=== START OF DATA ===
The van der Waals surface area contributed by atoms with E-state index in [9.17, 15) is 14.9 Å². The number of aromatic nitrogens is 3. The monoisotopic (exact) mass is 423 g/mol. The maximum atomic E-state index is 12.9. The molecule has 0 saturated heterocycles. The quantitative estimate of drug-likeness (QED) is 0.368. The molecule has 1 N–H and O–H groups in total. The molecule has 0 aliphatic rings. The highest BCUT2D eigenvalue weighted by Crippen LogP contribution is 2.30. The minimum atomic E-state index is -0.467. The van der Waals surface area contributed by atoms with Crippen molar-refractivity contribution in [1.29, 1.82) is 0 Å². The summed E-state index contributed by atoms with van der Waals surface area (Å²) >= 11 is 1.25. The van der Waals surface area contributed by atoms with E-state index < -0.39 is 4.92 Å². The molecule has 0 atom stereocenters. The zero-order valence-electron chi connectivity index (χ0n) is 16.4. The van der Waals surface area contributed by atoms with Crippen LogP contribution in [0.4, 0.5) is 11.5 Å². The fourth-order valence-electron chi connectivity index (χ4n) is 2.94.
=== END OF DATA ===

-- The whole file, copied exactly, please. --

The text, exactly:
The van der Waals surface area contributed by atoms with E-state index in [9.17, 15) is 14.9 Å². The number of aromatic nitrogens is 3. The monoisotopic (exact) mass is 423 g/mol. The maximum atomic E-state index is 12.9. The molecule has 0 saturated heterocycles. The quantitative estimate of drug-likeness (QED) is 0.368. The molecule has 1 N–H and O–H groups in total. The molecule has 0 aliphatic rings. The highest BCUT2D eigenvalue weighted by Crippen LogP contribution is 2.30. The minimum atomic E-state index is -0.467. The van der Waals surface area contributed by atoms with Crippen molar-refractivity contribution in [1.29, 1.82) is 0 Å². The summed E-state index contributed by atoms with van der Waals surface area (Å²) >= 11 is 1.25. The van der Waals surface area contributed by atoms with E-state index < -0.39 is 4.92 Å². The molecule has 0 atom stereocenters. The zero-order valence-electron chi connectivity index (χ0n) is 16.4. The van der Waals surface area contributed by atoms with Crippen LogP contribution in [0.4, 0.5) is 11.5 Å². The fourth-order valence-electron chi connectivity index (χ4n) is 2.94.